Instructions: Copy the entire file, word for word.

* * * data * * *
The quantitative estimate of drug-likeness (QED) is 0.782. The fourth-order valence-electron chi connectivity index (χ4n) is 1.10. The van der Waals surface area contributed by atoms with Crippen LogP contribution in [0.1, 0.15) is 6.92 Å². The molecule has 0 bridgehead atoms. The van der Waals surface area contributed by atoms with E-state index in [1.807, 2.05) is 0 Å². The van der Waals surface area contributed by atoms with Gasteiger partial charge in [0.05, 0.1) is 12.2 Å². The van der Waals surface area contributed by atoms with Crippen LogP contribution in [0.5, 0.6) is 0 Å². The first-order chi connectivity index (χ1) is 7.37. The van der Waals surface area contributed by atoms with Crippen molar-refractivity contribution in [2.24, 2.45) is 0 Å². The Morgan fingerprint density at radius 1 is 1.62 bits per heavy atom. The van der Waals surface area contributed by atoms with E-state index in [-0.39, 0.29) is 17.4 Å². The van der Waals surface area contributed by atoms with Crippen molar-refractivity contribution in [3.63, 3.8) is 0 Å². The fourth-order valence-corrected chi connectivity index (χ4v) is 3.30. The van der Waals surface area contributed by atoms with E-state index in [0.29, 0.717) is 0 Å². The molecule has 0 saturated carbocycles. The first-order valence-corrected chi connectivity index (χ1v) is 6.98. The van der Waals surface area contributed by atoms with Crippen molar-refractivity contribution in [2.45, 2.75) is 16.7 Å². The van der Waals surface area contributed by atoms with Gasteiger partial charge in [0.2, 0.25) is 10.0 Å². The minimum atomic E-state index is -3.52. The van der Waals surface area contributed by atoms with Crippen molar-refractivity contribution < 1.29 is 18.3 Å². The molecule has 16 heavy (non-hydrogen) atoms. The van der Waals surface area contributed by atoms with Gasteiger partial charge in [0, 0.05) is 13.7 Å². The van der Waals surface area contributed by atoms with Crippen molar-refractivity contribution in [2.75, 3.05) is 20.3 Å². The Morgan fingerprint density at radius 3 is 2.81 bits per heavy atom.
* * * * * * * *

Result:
The quantitative estimate of drug-likeness (QED) is 0.782. The fourth-order valence-electron chi connectivity index (χ4n) is 1.10. The van der Waals surface area contributed by atoms with Crippen LogP contribution in [0.1, 0.15) is 6.92 Å². The molecule has 0 bridgehead atoms. The van der Waals surface area contributed by atoms with E-state index in [1.807, 2.05) is 0 Å². The van der Waals surface area contributed by atoms with Gasteiger partial charge in [0.05, 0.1) is 12.2 Å². The van der Waals surface area contributed by atoms with Crippen LogP contribution in [0.5, 0.6) is 0 Å². The first-order chi connectivity index (χ1) is 7.37. The van der Waals surface area contributed by atoms with Crippen molar-refractivity contribution in [2.24, 2.45) is 0 Å². The Morgan fingerprint density at radius 1 is 1.62 bits per heavy atom. The van der Waals surface area contributed by atoms with E-state index in [-0.39, 0.29) is 17.4 Å². The van der Waals surface area contributed by atoms with Crippen molar-refractivity contribution in [3.63, 3.8) is 0 Å². The fourth-order valence-corrected chi connectivity index (χ4v) is 3.30. The van der Waals surface area contributed by atoms with E-state index in [0.29, 0.717) is 0 Å². The molecule has 0 saturated carbocycles. The first-order valence-corrected chi connectivity index (χ1v) is 6.98. The van der Waals surface area contributed by atoms with Crippen molar-refractivity contribution in [2.45, 2.75) is 16.7 Å². The van der Waals surface area contributed by atoms with Gasteiger partial charge in [0.2, 0.25) is 10.0 Å². The minimum atomic E-state index is -3.52. The van der Waals surface area contributed by atoms with Crippen molar-refractivity contribution < 1.29 is 18.3 Å². The molecule has 16 heavy (non-hydrogen) atoms. The van der Waals surface area contributed by atoms with Gasteiger partial charge in [0, 0.05) is 13.7 Å². The van der Waals surface area contributed by atoms with Crippen molar-refractivity contribution in [2.75, 3.05) is 20.3 Å². The Morgan fingerprint density at radius 3 is 2.81 bits per heavy atom.